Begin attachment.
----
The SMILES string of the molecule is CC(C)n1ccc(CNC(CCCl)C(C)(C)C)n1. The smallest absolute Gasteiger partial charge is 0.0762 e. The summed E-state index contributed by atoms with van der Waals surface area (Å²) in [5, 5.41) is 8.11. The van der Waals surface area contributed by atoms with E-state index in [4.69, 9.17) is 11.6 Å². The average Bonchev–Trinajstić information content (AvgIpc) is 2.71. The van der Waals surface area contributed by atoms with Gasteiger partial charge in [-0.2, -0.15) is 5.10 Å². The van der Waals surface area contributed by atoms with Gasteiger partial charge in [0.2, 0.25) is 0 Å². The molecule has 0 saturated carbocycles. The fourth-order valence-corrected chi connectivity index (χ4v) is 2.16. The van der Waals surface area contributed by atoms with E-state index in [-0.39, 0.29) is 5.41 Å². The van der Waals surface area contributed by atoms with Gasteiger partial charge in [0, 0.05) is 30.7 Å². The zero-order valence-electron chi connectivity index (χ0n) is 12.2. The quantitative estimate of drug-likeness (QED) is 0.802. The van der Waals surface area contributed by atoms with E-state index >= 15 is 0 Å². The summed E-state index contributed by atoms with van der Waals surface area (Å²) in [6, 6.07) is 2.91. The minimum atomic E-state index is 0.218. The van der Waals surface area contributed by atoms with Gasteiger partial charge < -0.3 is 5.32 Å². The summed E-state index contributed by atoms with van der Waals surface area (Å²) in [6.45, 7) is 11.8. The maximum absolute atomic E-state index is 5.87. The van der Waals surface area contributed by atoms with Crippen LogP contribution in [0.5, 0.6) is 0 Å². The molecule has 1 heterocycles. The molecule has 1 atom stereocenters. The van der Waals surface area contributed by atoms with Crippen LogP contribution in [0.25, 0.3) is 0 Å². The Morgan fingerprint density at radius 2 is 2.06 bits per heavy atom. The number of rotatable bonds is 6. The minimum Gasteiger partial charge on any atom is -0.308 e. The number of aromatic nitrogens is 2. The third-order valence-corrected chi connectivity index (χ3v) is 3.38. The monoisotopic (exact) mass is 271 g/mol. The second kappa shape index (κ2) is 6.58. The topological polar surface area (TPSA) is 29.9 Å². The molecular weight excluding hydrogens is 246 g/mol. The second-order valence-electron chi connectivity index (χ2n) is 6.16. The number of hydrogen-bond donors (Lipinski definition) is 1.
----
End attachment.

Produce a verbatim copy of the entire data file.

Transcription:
The SMILES string of the molecule is CC(C)n1ccc(CNC(CCCl)C(C)(C)C)n1. The smallest absolute Gasteiger partial charge is 0.0762 e. The summed E-state index contributed by atoms with van der Waals surface area (Å²) in [5, 5.41) is 8.11. The van der Waals surface area contributed by atoms with E-state index in [4.69, 9.17) is 11.6 Å². The average Bonchev–Trinajstić information content (AvgIpc) is 2.71. The van der Waals surface area contributed by atoms with Gasteiger partial charge in [-0.2, -0.15) is 5.10 Å². The van der Waals surface area contributed by atoms with Gasteiger partial charge in [0.2, 0.25) is 0 Å². The molecule has 0 saturated carbocycles. The fourth-order valence-corrected chi connectivity index (χ4v) is 2.16. The van der Waals surface area contributed by atoms with E-state index in [-0.39, 0.29) is 5.41 Å². The van der Waals surface area contributed by atoms with Gasteiger partial charge in [0, 0.05) is 30.7 Å². The zero-order valence-electron chi connectivity index (χ0n) is 12.2. The quantitative estimate of drug-likeness (QED) is 0.802. The van der Waals surface area contributed by atoms with E-state index >= 15 is 0 Å². The summed E-state index contributed by atoms with van der Waals surface area (Å²) in [6, 6.07) is 2.91. The minimum atomic E-state index is 0.218. The van der Waals surface area contributed by atoms with Gasteiger partial charge < -0.3 is 5.32 Å². The summed E-state index contributed by atoms with van der Waals surface area (Å²) in [6.45, 7) is 11.8. The maximum absolute atomic E-state index is 5.87. The van der Waals surface area contributed by atoms with Crippen LogP contribution in [0.5, 0.6) is 0 Å². The molecule has 1 heterocycles. The molecule has 1 atom stereocenters. The van der Waals surface area contributed by atoms with Crippen LogP contribution in [0.25, 0.3) is 0 Å². The Morgan fingerprint density at radius 2 is 2.06 bits per heavy atom. The number of rotatable bonds is 6. The minimum Gasteiger partial charge on any atom is -0.308 e. The number of aromatic nitrogens is 2. The third-order valence-corrected chi connectivity index (χ3v) is 3.38. The monoisotopic (exact) mass is 271 g/mol. The second kappa shape index (κ2) is 6.58. The topological polar surface area (TPSA) is 29.9 Å². The molecular weight excluding hydrogens is 246 g/mol. The second-order valence-electron chi connectivity index (χ2n) is 6.16. The number of hydrogen-bond donors (Lipinski definition) is 1.